In a forgotten corner of the South Pacific, Australian and local lawyers are working together to restore a collapsed justice system and sustain the rule of law. But chronic underfunding and devastating poverty amongst the lawyers themselves threaten to undo years of hard work. Claire Chaffey reports.
Photo: Claire Chaffey
A solitary canoe navigates waters in Western Province, Solomon Islands
Photo: Claire Chaffey
In April 2003, with the Solomon Islands on the verge of becoming a failed state, the then Prime Minister, Sir Allan Kemakeza, had no choice but to seek foreign assistance.
In response, the Regional Assistance Mission to the Solomon Islands (RAMSI), comprising 15 Pacific nations - led by the Australian Government's AusAID arm - made a commitment to restore law and order and to rebuild the conflict crippled nation.
A significant part of RAMSI's strategy was to install expatriate lawyers, known as legal advisors, into the English common law-based public legal sector. These lawyers were tasked with rebuilding the court system and, over the longer term, developing the capacity of Solomon Island lawyers so as to assure the long-term stability and functionality of the justice system.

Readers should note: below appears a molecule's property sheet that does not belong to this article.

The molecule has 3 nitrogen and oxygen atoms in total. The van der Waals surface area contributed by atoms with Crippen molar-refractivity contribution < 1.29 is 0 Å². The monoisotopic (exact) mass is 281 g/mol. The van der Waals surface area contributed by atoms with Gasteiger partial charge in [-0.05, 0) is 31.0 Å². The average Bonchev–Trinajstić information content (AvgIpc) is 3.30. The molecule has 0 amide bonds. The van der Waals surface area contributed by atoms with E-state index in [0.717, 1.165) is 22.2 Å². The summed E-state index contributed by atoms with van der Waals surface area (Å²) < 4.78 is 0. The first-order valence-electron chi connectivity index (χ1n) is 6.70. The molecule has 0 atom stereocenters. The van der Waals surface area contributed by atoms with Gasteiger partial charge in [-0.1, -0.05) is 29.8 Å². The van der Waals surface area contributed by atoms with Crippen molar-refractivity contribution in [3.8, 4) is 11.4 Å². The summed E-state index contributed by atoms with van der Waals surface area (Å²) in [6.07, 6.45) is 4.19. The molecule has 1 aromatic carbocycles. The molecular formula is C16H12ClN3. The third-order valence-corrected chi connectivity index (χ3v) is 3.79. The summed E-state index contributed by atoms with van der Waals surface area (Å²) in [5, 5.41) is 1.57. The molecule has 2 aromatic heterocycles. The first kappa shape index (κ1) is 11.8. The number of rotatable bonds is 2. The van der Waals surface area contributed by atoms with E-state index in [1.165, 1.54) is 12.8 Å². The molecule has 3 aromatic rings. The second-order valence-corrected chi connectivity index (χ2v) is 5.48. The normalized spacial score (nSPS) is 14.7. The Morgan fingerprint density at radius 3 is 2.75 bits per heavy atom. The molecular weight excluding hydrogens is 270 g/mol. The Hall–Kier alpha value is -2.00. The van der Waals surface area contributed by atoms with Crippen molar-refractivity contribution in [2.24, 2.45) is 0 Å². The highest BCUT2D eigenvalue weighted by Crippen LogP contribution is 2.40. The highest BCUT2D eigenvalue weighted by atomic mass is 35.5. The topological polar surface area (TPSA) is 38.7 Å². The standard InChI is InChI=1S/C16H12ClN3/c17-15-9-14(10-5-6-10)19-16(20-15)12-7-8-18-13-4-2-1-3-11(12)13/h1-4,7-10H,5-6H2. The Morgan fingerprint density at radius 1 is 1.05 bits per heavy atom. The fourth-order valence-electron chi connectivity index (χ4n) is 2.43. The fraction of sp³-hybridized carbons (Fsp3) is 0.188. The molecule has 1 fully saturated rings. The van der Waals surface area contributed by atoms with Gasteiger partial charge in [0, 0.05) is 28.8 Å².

Now, seven years after RAMSI's arrival, the strategy has been largely successful: the courts are up and running, legal representation is readily available for the vulnerable, and the Solomon Islands' governance is relatively stable.
But despite RAMSI's good intentions, many of the lawyers within the public legal sector are as poor as the people they represent. As such, the longevity of access to justice and the ongoing rule of law are seriously under threat.
Life in the Public Solicitor's Office
Solomon Islands lawyer Wayne Ghemu, left, with the Public Solicitor Douglas Hou
But for many of the lawyers working at the PSO, the time they spend in the office is the only time they have a roof over their heads - they are homeless.
The reasons behind the situation are simple: PSO solicitors are poorly paid and the arrival of the RAMSI force saw rental prices skyrocket, squeezing many locals - including many PSO lawyers - out of the rental market and consequently making them homeless.
Unsurprisingly, the flow-on effect is a high turnover of PSO lawyers who already come from a limited talent pool, largely due to lack of educational opportunities. As such, the lawyers who should be the future of the public justice system simply cannot survive long-term under such conditions.
The only realistic option for most lawyers is to train with the PSO and then, after a couple of years, defect to one of the dozen or so private firms in Honiara.
"This office, for local lawyers, is a very challenging place to work," says Australian PSO legal advisor Steve Barlow.